Non occupied coborrowers if your debt to income ratio is too high
Just because you have a good paying job and great credit scores does not always qualify you for a mortgage loan approval. A large percentage of those who do not qualify for a mortgage loan is because they have high debt to income ratios. On conventional mortgage loans, debt to income ratio cannot normally exceed 45%. On FHA mortgage loans, debt to income ratios vary but generally most FHA mortgage lenders want to see a 45% debt to income ratio. I have specialty FHA mortgage lenders who will qualify up to a 56.9% debt to income ratio if they have compensating factors.
What are compensating factors
Compensating factors are benefical factors that makes a mortgage loan borrower credit profile look stronger thus avoiding risk factors from the mortgage lender. Examples of compensating factors are retirement funds such as IRA’S, 401K’s, savings accounts, stock and securities accounts, insurance policy, working spouse who is not on the mortgage loan, dividends from investments, and general investment accounts. Although compensating factors are not used to calculate debt to income ratios, compensating factors will be taken into consideration when underwriting a mortgage loan.
What is debt to income ratios
Debt to income ratios is the amount of total monthly payments you have divided by your total gross monthly income. For example, if you have a car payment of $200 per month, minimum credit card payments of $200 per month and a student loan of $100 per month, your total monthly payments is $500 per month. You take the $500 per month total monthly payments and you then divide it by your total gross monthly income. Say your monthly gross income is $1,000, then you take your monthly debt obligations of $500 and divide it by your gross income of $1,000 which yields 50%. Your debt to income ratio is 50%. Utility payments, cable tv payments, internet payments, insurance payments, and other payments like cell phone payments are not factored in when calculating debt to income calculations.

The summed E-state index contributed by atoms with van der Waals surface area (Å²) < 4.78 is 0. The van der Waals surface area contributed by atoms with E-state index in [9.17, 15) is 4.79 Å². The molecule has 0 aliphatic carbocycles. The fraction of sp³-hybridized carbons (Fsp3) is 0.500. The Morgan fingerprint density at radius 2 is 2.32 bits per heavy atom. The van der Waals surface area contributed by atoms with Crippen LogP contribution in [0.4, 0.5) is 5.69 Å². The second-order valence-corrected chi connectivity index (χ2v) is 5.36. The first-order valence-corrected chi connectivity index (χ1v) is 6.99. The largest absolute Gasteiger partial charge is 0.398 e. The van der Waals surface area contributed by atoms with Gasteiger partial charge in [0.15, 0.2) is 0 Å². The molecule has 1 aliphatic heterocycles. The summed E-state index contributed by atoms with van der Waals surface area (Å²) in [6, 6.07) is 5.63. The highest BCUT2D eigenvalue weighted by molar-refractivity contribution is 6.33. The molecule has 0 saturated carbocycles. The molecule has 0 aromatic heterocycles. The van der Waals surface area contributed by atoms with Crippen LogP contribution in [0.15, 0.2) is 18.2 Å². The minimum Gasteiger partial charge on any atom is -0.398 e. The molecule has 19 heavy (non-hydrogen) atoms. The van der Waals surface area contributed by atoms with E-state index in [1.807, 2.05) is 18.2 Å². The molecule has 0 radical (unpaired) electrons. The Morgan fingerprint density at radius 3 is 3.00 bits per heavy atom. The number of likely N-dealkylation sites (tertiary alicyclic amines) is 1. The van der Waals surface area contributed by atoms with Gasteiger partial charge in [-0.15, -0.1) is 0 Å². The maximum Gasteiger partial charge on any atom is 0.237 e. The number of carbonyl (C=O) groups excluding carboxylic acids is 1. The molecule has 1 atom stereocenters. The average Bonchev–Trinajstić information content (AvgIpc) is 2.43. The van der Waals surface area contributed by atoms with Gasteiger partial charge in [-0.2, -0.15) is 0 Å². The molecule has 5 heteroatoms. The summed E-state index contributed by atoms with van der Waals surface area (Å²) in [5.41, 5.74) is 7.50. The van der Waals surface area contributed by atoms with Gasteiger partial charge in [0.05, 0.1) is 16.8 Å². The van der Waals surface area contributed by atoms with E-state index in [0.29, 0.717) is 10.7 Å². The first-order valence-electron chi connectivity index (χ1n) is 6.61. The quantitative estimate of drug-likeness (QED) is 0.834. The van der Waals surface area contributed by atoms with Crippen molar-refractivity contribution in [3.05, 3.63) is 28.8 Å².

Non occupied coborrowers
FHA mortgage loans allow non occupied coborrowers. Non occupied coborrowers are often needed if the main mortgage loan borrower has high debt to income ratios. The most common monthly debts that spikes debt to income ratios are monthly car payments and child support/alimony payments. A car payment is usually $200 a month or more per month which is equivalent to a $50,000 worth of buying power on a home purchase.
The maximum debt to income ratio that a mortgage loan borrower can qualify for a FHA mortgage loan is 56.9%. Conventional loan programs do not allow non occupied coborrowers. FHA is the only mortgage loan program that allows a non occupied coborrowers.
Credit scores of non occupied coborrowers
When it comes whose credit scores the mortgage lender uses, the mortgage lender uses the middle credit scores of the lower of credit scores of borrowers. If you have a non occupied coborrowers and their middle credit scores are 640 FICO and your credit scores are 720 FICO, the non occupied coborrowers credit scores of 640 FICO will be use for mortgage underwriting purposes.